To date, the Carpet America Recovery Effort (CARE) has kept more than 2.7 billion pounds of waste carpet out of landfills since the organization was founded in 2002.
And it’s not only out of the landfills. Today, almost 30 percent of recycled carpet goes back into carpet itself.
That’s reason to celebrate in my book.
And that’s what we did this past week in Tampa, Fla., when the CARE board and CARE members came together for our annual conference.
Conferences come and conferences go, but I was struck this time by how effective the “inter-session” networking seemed to be.
Bob Peoples, executive director of CARE, allowed ample time for networking opportunities throughout the conference, giving every person there the chance to stand up and talk about what they do, what challenges they’ve faced and what opportunities they foresee.
That’s the beauty of how this process works. Through the exchange of concerns and ideas, solutions for many of our greatest recycling challenges often materialize.
In a roundabout way, that’s how CARE got its start — as a solution to a problem. The CARE organization evolved as a means of diverting carpet wastes from landfills while creating new consumer products for the marketplace.
Just over a decade ago, there was virtually no carpet-to-carpet recycling, and landfills across the nation were piling up with carpet waste. CARE was established to provide a means for recycling and reclaiming carpet and its byproducts in a kind of “win-win” situation. Innovative entrepreneurs could establish new businesses that our free market economy could support. And in the process, the environmental impact of discarded carpet in our landfills was greatly reduced.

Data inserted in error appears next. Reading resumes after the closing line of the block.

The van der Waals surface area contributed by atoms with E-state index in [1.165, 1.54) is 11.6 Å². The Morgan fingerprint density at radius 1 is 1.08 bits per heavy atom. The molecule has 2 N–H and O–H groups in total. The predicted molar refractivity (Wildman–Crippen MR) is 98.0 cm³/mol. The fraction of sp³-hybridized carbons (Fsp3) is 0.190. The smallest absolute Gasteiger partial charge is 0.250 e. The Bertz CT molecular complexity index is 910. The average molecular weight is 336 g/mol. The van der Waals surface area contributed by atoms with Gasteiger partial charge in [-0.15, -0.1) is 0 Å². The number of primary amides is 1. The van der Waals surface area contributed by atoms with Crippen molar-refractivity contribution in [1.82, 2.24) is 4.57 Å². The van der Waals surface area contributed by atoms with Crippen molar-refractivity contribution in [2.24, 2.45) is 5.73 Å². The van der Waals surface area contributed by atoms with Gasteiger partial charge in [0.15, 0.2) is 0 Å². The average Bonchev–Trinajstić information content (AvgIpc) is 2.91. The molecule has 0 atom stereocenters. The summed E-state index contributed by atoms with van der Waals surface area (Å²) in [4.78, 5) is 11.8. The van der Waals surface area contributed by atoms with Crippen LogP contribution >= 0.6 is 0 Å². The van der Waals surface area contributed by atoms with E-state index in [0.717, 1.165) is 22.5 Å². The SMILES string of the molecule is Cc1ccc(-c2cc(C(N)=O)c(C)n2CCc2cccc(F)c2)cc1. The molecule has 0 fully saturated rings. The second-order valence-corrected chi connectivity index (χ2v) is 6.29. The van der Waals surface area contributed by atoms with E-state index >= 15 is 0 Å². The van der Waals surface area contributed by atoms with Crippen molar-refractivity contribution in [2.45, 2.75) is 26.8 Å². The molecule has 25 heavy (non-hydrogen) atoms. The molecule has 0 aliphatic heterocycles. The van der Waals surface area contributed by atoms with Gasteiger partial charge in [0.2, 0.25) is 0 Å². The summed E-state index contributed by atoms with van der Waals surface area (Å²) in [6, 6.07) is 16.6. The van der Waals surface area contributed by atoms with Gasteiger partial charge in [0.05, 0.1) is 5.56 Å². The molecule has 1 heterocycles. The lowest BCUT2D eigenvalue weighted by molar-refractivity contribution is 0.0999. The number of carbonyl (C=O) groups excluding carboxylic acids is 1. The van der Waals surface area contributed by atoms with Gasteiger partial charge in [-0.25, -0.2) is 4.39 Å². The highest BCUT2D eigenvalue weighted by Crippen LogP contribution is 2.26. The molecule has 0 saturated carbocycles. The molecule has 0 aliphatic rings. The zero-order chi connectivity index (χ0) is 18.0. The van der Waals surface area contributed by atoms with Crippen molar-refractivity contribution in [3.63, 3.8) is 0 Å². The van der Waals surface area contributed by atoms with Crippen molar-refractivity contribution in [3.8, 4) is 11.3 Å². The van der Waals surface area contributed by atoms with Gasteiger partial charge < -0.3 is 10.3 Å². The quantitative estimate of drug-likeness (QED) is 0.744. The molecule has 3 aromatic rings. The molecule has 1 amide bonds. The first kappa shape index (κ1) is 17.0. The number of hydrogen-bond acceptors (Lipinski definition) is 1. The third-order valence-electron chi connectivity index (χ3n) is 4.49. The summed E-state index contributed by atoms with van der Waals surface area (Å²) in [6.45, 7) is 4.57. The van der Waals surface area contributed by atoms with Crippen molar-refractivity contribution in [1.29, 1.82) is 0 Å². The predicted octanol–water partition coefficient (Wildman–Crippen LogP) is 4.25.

Last year alone, more than 351 million pounds of post-consumer carpet was diverted from U.S. landfills, up 5 percent from 2011. And CARE has increased its membership to more than 450 members across the nation, each membership representing a stage in the supply chain: collectors, sorters, processors, converters and end-product users.
When those collectors, sorters and end-product users get together, as they did last week, they find solutions to all sorts of problems.
I’ll give you an example. About seven or eight years ago, we had come up with a way to recover and recycle Nylon 6, but we hadn’t come up with a solution to reuse Nylon 6,6 — a byproduct of this reclamation process.
So across the country, Nylon 6,6 began accumulating in warehouses. There was some concern about how we were going to use it and how we were going to deal with the growing “inventory” of this product.
Then, all of a sudden, some innovative people came up with a solution. A solution that resulted in a good business model for them. That solution was to produce a product for automotive applications for under hood parts. In fact, Bob is proud to tell people there are 2 square yards of post-consumer carpet under the hood of every Ford F-150 pickup truck and that’s just one example. Now we don’t see piles of Nylon 6,6 in warehouses across our land because we have found a use for it. Plain and simple.
We’re now in a similar situation with the polyester that comes from our polyester carpet. It’s a bit harder to collect, so we’re beginning to pile up a great deal of it. Consequently, there has been some concern about how we’re going to extract enough of the raw material from it for the reclamation process to be profitable or useful. While it will take some time to develop, we heard at least two new opportunities on the horizon and both ideas came from entrepreneurs at the meeting.
Through networking opportunities like the one we had last week, I have a feeling that all will be well. As an eternal optimist, I believe that if you have good people “working the problem,” the right solutions will be found and new opportunities for growth and profit will emerge.
And in a few years, my guess is that we will wonder why we were concerned at all.
Werner Braun is president of the Dalton-based Carpet and Rug Institute.